As we move the Vi symmetrically towards C along the edges CVi at constant speed, the total edge length is some smooth function which is smaller at the end of the motion than at the beginning. I want to prove the beginning is not a local minimum. If it were, there would be a second critical point in the interior of the motion. But that contradicts Torricelli's theorem—the angle CV1V2, which is 180° minus the angle between two of the edges incident on V1, is decreasing during the motion, and thus only once equal to 60°.

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nice argument! (slicker than my argument for the cube, too) What do you think about the graph you get by shrinking the top and bottom faces of the dodecahedron to points? The only motion I can think of for that one that might decrease length is moving the remaining ten vertices all upwards simultaneously. –  zeb Dec 8 '09 at 20:22
I didn't follow all the details, but I'll ask anyway: Can this be adapted to show that any trivalent graph with a pentagonal face can't be a local minimum? Because every trivalent planar graph has a face with <= 5 sides. –  David Speyer Dec 8 '09 at 22:17
I did try briefly but was unsuccessful. One first needs some point to play the role of C. I suppose it could even be the case that any point inside the face will do; my intuition for spherical geometry is very bad. –  Reid Barton Dec 9 '09 at 17:30

Some "climber's intuition" suggested that it might be possible to do this with an ellipsoid. The idea is to tie two clove hitches near the pointy ends:

   alt text

This doesn't seem to quite work -- either clove hitch can move towards the centre and simultaneously loosen. Maybe it's possible to get the ellipsoid just right so that it's "pointy enough the clove hitches can't fall off the end", and "round enough that the clove hitches can't loosen fast enough".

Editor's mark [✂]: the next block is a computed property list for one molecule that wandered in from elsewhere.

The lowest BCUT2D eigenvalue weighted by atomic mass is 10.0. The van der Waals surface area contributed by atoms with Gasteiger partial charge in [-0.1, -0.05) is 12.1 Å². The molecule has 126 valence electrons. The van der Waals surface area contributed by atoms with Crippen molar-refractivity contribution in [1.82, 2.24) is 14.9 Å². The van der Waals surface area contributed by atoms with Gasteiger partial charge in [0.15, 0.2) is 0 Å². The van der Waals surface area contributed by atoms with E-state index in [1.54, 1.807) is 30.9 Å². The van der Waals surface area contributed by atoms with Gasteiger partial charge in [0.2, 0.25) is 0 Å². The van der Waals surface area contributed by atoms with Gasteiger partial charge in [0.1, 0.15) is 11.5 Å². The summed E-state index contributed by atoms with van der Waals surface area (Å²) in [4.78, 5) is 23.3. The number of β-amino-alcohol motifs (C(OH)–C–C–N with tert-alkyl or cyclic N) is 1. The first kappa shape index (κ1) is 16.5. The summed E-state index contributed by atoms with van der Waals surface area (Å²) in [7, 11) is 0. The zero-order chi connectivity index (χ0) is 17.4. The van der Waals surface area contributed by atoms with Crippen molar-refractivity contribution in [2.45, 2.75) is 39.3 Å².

Even better, after looking at this, Anton and I realised that you can build "trivalent vertices" essentially using a clove hitch. He's about to post a followup answer explaining that geodesic trivalent graphs can be realised by "tight" knots.

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Well, here's a proof that the symmetric tetrahedron is not a local minimum - in fact, I claim that it's basically a local maximum!

Fix the positions of three of the vertices $v_1$, $v_2$, $v_3$ of the symmetric tetrahedron. First, let's find the point $p$ on the sphere for which the sum of the lengths of geodesics connecting $p$ to $v_1$, $v_2$, $v_3$ is minimal. By Torricelli's Theorem, this point must either be one of $v_1$, $v_2$, $v_3$, or a point where all edges leaving it meet at $120$ degrees. Thus, $p$ is one of $v_1$, $v_2$, $v_3$, the fourth vertex of the symmetric tetrahedron, or the antipodal point to one of the four points I already mentioned. By direct calculation, we see that $p$ is the antipodal point to the fourth vertex of the symmetric tetrahedron.

Now if we move the fourth vertex to any point $q$ nearby, and draw three great semicircles connecting it to the antipodal point $q'$ and passing through the other three vertices of the symmetric tetrahedron, we see that the sum of the lengths from $q$ is three pi minus the sum of the lengths from $q'$. Since the sum of the lengths from $q'$ is at least the sum of the lengths from $p$, the sum of the lengths from $q$ is at most the sum of the lengths from the top vertex of the symmetric tetrahedron. Thus, we can basically move the top vertex anywhere we like without increasing the total length of the string.